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Manouria oyamai, an extinct, endemic testudinid turtle known from the upper Pleistocene of the Ryukyu Archipelago, southwestern Japan, has been reviewed on the basis of new specimens. The new specimens consist of a skull, as well as the first records of the epiplastron and the pelvis, all of which were found in a late Pleistocene fissure-filling deposit on Okinawajima Island, the Central Ryukyus, Japan. The present material provided four new informative morphological characters for M. oyamai: the anterior epiplastral projection, the epiplastra lacking extensive overhanging lip, the wide and fan-shaped iliac blade, and the wide ischiadic plate. The results of morphological comparisons and phylogenetic analysis indicated that M. oyamai is sister to M. emys (occurring in Bangladesh, eastern India, Myanmar, Thailand, the Malay Peninsula, Sumatra, and Borneo), and that M. impressa (in southern China, Laos, Malaysia, Myanmar, Thailand, and Vietnam) is the basal-most taxon within Manouria. In addition, the extremely thin carapace observed in M. oyamai, which had been cited as one of three diagnostic characters of this species as well as a feature thought indicative of insular adaptation, is also present in M. impressa within this genus. The present observation therefore indicates that this character is not always attributable to insular adaptation. The results of this study along with the current paleogeographic hypothesis of the Ryukyu Archipelago suggest that M. oyamai had differentiated from an extinct ancestral species shared with M. emys on the eastern margin of Asian continent not later than the early Pleistocene. SUPPLEMENTAL DATA—Supplemental materials are available for this article for free at Citation for this article: Takahashi, A., R. Hirayama, and H. Otsuka. 2018. Systematic revision of Manouria oyamai (Testudines, Testudinidae), based on new material from the Upper Pleistocene of Okinawajima Island, the Ryukyu Archipelago, Japan, and its paleogeographic implications. Journal of Vertebrate Paleontology. DOI: 10.1080/02724634.2017.1427594.
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Trachemys (Testudines: Emydidae) represents one of the most well-known turtle genera today. The evolution of Trachemys , while being heavily documented with fossil representatives, is not well understood. Numerous fossils from the late Hemphillian Gray Fossil Site (GFS) in northeastern Tennessee help to elucidate its evolution. The fossil Trachemys at the GFS represent a new species. The new taxon, Trachemys haugrudi , is described, and currently represents the most thoroughly described fossil emydid species known. A phylogenetic analysis, including 31 species, focusing on the subfamily Deirochelyinae is performed that includes the new fossil species, along with numerous other modern and fossil deirochelyine species, representing the first phylogenetic analysis published that includes several fossil deirochelyines. The phylogenetic analysis, utilizing morphological evidence, provides monophyletic clades of all modern deirochelyines, including Chrysemys , Deirochelys , Pseudemys , Malaclemys , Graptemys , and Trachemys . A strict consensus tree finds the recently described fossil species Graptemys kerneri to be part of a clade of Graptemys + Malaclemys . Three fossil taxa, including one previously referred to Pseudemys ( Pseudemys caelata ) and two to Deirochelys ( Deirochelys carri and Deirochelys floridana ) are found to form a clade with modern Deirochelys reticularia reticularia , with D. floridana sister to the other members of the clade. Chrysemys is found to be part of a basal polytomy with Deirochelys in relation to other deirochelyine taxa. Two fossil taxa previously referred to Chrysemys ( Chrysemys timida and Chrysemys williamsi ) form a paraphyly with the modern Chrysemys picta picta and Deirochelys , and may be referable to distinct genera. Additionally, fossil taxa previously attributed to Trachemys ( Trachemys hillii , Trachemys idahoensis , Trachemys inflata , and Trachemys platymarginata ) and T. haugrudi are found to form a clade separate from clades of northern and southern Trachemys species, potentially suggesting a distinct lineage of Trachemys with no modern survivors. Hypotheses of phylogenetic relationships mostly agree between the present study and previous ones, although the inclusion of fossil taxa provides further clues to the evolution of parts of the Deirochelyinae. The inclusion of more fossil taxa and characters may help resolve the placement of some taxa, and further elucidate the evolution of these New World turtles.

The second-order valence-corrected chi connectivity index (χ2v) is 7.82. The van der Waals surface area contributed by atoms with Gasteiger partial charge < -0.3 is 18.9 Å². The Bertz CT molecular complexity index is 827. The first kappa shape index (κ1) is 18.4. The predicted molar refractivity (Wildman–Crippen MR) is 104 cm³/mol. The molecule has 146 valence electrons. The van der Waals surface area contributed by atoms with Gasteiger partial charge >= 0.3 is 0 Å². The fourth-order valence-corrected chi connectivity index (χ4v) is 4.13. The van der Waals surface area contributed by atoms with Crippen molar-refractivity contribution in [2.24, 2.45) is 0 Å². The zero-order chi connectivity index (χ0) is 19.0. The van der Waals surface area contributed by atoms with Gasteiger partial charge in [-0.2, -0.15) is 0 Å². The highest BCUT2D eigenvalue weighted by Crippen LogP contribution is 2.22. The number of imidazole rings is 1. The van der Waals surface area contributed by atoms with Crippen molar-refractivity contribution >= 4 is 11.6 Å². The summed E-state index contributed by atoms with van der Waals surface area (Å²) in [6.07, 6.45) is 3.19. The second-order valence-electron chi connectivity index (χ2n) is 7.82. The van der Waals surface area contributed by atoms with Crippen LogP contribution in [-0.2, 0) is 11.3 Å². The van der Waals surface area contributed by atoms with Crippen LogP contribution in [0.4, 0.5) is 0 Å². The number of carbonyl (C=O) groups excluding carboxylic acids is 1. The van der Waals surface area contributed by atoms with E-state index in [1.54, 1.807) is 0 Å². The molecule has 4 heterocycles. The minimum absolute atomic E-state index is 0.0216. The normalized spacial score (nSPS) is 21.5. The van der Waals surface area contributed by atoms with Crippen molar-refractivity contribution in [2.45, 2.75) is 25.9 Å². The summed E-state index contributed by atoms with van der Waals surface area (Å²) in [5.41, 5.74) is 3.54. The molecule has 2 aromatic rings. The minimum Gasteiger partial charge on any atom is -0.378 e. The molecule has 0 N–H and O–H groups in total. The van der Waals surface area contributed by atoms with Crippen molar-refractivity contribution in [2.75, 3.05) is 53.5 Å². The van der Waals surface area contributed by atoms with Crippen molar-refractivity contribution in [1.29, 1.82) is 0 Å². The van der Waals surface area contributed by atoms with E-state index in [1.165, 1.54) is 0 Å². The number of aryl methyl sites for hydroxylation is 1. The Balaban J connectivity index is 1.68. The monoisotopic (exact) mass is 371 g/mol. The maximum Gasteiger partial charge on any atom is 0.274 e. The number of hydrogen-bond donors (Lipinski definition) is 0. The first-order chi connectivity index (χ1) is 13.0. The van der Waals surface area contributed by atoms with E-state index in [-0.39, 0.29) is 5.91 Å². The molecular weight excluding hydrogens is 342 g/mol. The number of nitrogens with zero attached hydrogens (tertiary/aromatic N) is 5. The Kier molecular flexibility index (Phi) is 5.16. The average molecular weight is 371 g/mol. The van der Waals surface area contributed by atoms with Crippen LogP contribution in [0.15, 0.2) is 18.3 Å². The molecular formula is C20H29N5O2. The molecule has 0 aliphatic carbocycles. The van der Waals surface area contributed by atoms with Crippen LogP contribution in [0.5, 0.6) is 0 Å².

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Our systematic revision of Anhuichelys Yeh, 1979, based on abundant new material from the Paleocene of Qianshan Basin, Anhui Province, China provides evidences for its assignment to the stem Testudinidae. Anhuichelys contains three species in the Paleocene of Qianshan Basin: A. siaoshihensis Yeh, 1979 from the Early Paleocene of Wanghudun Formation, A. tsienshanensis Yeh, 1979 from both Wanghudun and Doumu formations and A. doumuensis sp. nov. from the Middle Paleocene Doumu Formation. A. xinzhouensis Chen, 1983 from the Paleocene of Xinzhou, Hubei Province is synonymized with A. tsienshanensis. Associated with a terrestrial vertebrate fauna, Anhuichelys is likely a land turtle and also the first testudinoid to develop the hinge on the shell.